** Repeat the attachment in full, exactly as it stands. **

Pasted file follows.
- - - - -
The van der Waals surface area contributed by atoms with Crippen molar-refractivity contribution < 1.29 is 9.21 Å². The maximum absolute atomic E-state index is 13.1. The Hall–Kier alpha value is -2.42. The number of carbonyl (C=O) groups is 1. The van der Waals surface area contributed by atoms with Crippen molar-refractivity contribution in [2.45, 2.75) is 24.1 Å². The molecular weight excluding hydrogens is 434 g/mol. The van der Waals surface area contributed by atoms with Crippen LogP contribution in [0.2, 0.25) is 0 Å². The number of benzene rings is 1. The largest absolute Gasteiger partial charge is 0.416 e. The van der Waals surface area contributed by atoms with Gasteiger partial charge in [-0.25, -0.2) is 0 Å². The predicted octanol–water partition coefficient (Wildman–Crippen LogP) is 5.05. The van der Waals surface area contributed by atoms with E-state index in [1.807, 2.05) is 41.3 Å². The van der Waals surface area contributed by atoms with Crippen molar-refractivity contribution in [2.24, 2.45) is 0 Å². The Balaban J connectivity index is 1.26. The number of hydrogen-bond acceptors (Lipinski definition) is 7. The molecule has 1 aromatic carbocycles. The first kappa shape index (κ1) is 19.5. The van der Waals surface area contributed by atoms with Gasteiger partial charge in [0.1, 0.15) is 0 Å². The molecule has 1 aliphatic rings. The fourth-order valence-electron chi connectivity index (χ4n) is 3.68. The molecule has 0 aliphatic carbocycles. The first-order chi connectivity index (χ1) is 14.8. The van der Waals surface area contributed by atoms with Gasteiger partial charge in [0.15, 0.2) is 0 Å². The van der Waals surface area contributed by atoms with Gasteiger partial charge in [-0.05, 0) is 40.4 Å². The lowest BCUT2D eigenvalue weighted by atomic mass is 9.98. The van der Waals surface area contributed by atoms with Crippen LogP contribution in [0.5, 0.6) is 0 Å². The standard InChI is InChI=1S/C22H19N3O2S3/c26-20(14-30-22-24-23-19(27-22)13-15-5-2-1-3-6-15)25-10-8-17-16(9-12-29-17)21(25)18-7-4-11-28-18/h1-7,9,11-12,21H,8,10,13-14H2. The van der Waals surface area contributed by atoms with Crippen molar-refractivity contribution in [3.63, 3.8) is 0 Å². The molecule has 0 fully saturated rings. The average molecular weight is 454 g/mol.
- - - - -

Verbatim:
The van der Waals surface area contributed by atoms with Crippen molar-refractivity contribution < 1.29 is 9.21 Å². The maximum absolute atomic E-state index is 13.1. The Hall–Kier alpha value is -2.42. The number of carbonyl (C=O) groups is 1. The van der Waals surface area contributed by atoms with Crippen molar-refractivity contribution in [2.45, 2.75) is 24.1 Å². The molecular weight excluding hydrogens is 434 g/mol. The van der Waals surface area contributed by atoms with Crippen LogP contribution in [0.2, 0.25) is 0 Å². The number of benzene rings is 1. The largest absolute Gasteiger partial charge is 0.416 e. The van der Waals surface area contributed by atoms with Gasteiger partial charge in [-0.25, -0.2) is 0 Å². The predicted octanol–water partition coefficient (Wildman–Crippen LogP) is 5.05. The van der Waals surface area contributed by atoms with E-state index in [1.807, 2.05) is 41.3 Å². The van der Waals surface area contributed by atoms with Crippen molar-refractivity contribution in [2.24, 2.45) is 0 Å². The Balaban J connectivity index is 1.26. The number of hydrogen-bond acceptors (Lipinski definition) is 7. The molecule has 1 aromatic carbocycles. The first kappa shape index (κ1) is 19.5. The van der Waals surface area contributed by atoms with Gasteiger partial charge in [0.1, 0.15) is 0 Å². The molecule has 1 aliphatic rings. The fourth-order valence-electron chi connectivity index (χ4n) is 3.68. The molecule has 0 aliphatic carbocycles. The first-order chi connectivity index (χ1) is 14.8. The van der Waals surface area contributed by atoms with Gasteiger partial charge in [0.15, 0.2) is 0 Å². The van der Waals surface area contributed by atoms with Gasteiger partial charge in [-0.05, 0) is 40.4 Å². The lowest BCUT2D eigenvalue weighted by atomic mass is 9.98. The van der Waals surface area contributed by atoms with Crippen LogP contribution in [0.5, 0.6) is 0 Å². The standard InChI is InChI=1S/C22H19N3O2S3/c26-20(14-30-22-24-23-19(27-22)13-15-5-2-1-3-6-15)25-10-8-17-16(9-12-29-17)21(25)18-7-4-11-28-18/h1-7,9,11-12,21H,8,10,13-14H2. The van der Waals surface area contributed by atoms with Crippen molar-refractivity contribution in [3.63, 3.8) is 0 Å². The molecule has 0 fully saturated rings. The average molecular weight is 454 g/mol.